Sen. Jon Corzine, New Jersey Democrat, who also appeared on the Fox program, said, “I think we need to move forward with a strong Homeland Security director. I hope that Joe Lieberman concept flies.”

Fat chance

The District-based WMAL radio is leading a fund-raising drive on behalf of Fisher House, which, explains talk-show host Michael Graham, assists “the wives, children and parents who have wounded loved ones receiving treatment at Walter Reed Army Medical Center, Bethesda Naval Hospital or Malcolm Grow Medical at Andrews Air Force base.”

Mr. Graham offered that explanation in a letter to a potential big donor — or, rather, a big potential donor: documentary filmmaker Michael Moore.

“America’s soldiers have been very good to you,” Mr. Graham writes in an open letter to Mr. Moore. “Most of them don’t like you, but they’re prepared to die attempting to protect you from terrorism so that you can continue to crank out your profitable propaganda.

“They’ve done all this for you. I’m writing to give you the opportunity to do something for them. …

“The message of your books and films is that the American soldier is a victim. The soldiers I’ve spoken with at Fisher House vehemently disagree with you, as do the majority of my active-duty military listeners. However, we all agree that the soldiers who have been the victims of Iraqi terrorist violence … deserve our support.

“Therefore, I am writing to challenge you to give back just a small portion of the money you have earned as a critic of their mission. Your film ‘Fahrenheit 9/11’ has grossed around $150 million. Our entire goal for the Fisher House this holiday season is a tiny percentage of that amount. …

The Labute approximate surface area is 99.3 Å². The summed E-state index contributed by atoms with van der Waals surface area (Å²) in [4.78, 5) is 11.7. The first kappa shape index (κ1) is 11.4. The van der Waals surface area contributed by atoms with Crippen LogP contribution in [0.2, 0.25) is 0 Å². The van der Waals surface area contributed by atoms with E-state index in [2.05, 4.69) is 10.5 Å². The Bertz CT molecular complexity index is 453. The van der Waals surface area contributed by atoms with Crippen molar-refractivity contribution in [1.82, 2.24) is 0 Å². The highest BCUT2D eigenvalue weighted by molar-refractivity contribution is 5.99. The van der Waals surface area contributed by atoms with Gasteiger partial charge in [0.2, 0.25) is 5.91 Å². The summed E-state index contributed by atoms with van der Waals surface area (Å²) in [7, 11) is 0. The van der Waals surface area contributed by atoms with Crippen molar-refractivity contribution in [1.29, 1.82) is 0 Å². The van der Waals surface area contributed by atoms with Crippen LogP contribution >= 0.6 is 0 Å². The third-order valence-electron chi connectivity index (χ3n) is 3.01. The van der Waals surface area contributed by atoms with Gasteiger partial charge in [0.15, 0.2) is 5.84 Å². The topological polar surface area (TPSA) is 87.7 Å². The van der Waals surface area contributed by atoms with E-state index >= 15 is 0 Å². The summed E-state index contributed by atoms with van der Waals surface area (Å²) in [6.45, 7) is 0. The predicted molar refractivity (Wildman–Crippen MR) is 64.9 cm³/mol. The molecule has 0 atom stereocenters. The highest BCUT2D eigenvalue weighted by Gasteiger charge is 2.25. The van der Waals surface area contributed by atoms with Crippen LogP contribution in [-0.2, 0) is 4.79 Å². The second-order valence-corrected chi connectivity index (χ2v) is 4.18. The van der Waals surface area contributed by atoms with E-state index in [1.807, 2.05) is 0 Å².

“If you feel, however, that the money can be better spent on yet another trip to France, nobody will be surprised.

“You can send your check made out to the Fisher House Foundation, care of 630 WMAL, 4400 Jenifer Street NW, Washington, DC 20015.”

True unbelievers

As it has done for 200 years, Ohio’s delegation to the Electoral College is to meet today to cast ballots for president and vice president — but this time, there are demands that the electors wait until after a recount.

The Electoral College’s vote in the Ohio Senate chamber is expected to be accompanied by demonstrations outside the Capitol sponsored by groups who don’t accept that President Bush won the key swing state by 119,000 votes, guaranteeing his victory over Democrat Sen.John Kerry.

A demonstration was held yesterday as about 100 people gathered outside the Ohio Statehouse in Columbus to protest the delegation’s vote, the Associated Press reported.

Led by a coalition representing the Green and Libertarian parties, the dissidents are paying for recounts in each of Ohio’s 88 counties that will begin this week. The recount is not expected to be complete until next week.

“John Kerry conceded so early in the process that it’s maddening,” said Kat L’Estrange of We Do Not Concede, an activist group born after the election that believes that Mr. Kerry was the real winner in Ohio and nationally.

Zell’s new gig

Sen. Zell Miller, Georgia Democrat, will join the law firm of McKenna Long & Aldridge upon his retirement from the Senate in January.

Mr. Miller will serve in the firm’s national government-affairs practice, which focuses on government and private enterprise in such areas as tax, international trade, homeland security and defense, health policy, agricultural, higher education and energy. He will be based in the firm’s Washington and Atlanta offices.

Greg Pierce can be reached at 202/636-3285 or gpierce@washingtontimes.com.